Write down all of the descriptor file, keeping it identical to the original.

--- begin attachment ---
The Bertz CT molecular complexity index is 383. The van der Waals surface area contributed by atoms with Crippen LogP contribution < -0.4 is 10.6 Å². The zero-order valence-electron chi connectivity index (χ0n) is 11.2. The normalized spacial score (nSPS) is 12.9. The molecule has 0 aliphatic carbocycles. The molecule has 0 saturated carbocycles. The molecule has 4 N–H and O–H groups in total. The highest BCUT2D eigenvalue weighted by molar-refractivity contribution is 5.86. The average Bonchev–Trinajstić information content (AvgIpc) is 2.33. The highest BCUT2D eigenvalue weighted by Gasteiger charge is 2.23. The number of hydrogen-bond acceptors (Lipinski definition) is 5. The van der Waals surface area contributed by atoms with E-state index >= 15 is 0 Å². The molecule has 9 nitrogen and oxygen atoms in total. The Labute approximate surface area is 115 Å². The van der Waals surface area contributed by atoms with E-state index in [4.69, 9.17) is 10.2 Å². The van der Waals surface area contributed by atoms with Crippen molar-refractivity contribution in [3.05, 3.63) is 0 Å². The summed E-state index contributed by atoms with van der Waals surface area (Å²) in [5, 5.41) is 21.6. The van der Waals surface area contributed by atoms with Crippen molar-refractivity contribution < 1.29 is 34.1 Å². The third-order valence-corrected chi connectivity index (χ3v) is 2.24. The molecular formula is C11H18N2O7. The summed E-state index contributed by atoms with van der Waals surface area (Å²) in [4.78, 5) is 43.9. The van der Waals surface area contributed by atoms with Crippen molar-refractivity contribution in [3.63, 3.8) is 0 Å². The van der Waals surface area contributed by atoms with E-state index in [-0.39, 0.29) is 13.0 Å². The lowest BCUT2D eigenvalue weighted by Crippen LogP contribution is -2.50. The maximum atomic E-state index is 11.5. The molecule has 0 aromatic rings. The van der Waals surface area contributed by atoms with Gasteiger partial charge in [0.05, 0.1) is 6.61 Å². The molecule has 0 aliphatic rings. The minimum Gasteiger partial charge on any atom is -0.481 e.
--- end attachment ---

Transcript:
The Bertz CT molecular complexity index is 383. The van der Waals surface area contributed by atoms with Crippen LogP contribution < -0.4 is 10.6 Å². The zero-order valence-electron chi connectivity index (χ0n) is 11.2. The normalized spacial score (nSPS) is 12.9. The molecule has 0 aliphatic carbocycles. The molecule has 0 saturated carbocycles. The molecule has 4 N–H and O–H groups in total. The highest BCUT2D eigenvalue weighted by molar-refractivity contribution is 5.86. The average Bonchev–Trinajstić information content (AvgIpc) is 2.33. The highest BCUT2D eigenvalue weighted by Gasteiger charge is 2.23. The number of hydrogen-bond acceptors (Lipinski definition) is 5. The van der Waals surface area contributed by atoms with E-state index >= 15 is 0 Å². The molecule has 9 nitrogen and oxygen atoms in total. The Labute approximate surface area is 115 Å². The van der Waals surface area contributed by atoms with E-state index in [4.69, 9.17) is 10.2 Å². The van der Waals surface area contributed by atoms with Crippen molar-refractivity contribution in [3.05, 3.63) is 0 Å². The summed E-state index contributed by atoms with van der Waals surface area (Å²) in [5, 5.41) is 21.6. The van der Waals surface area contributed by atoms with Crippen molar-refractivity contribution < 1.29 is 34.1 Å². The third-order valence-corrected chi connectivity index (χ3v) is 2.24. The molecular formula is C11H18N2O7. The summed E-state index contributed by atoms with van der Waals surface area (Å²) in [4.78, 5) is 43.9. The van der Waals surface area contributed by atoms with Crippen molar-refractivity contribution in [3.63, 3.8) is 0 Å². The van der Waals surface area contributed by atoms with E-state index in [-0.39, 0.29) is 13.0 Å². The lowest BCUT2D eigenvalue weighted by Crippen LogP contribution is -2.50. The maximum atomic E-state index is 11.5. The molecule has 0 aromatic rings. The van der Waals surface area contributed by atoms with Gasteiger partial charge in [0.05, 0.1) is 6.61 Å². The molecule has 0 aliphatic rings. The minimum Gasteiger partial charge on any atom is -0.481 e.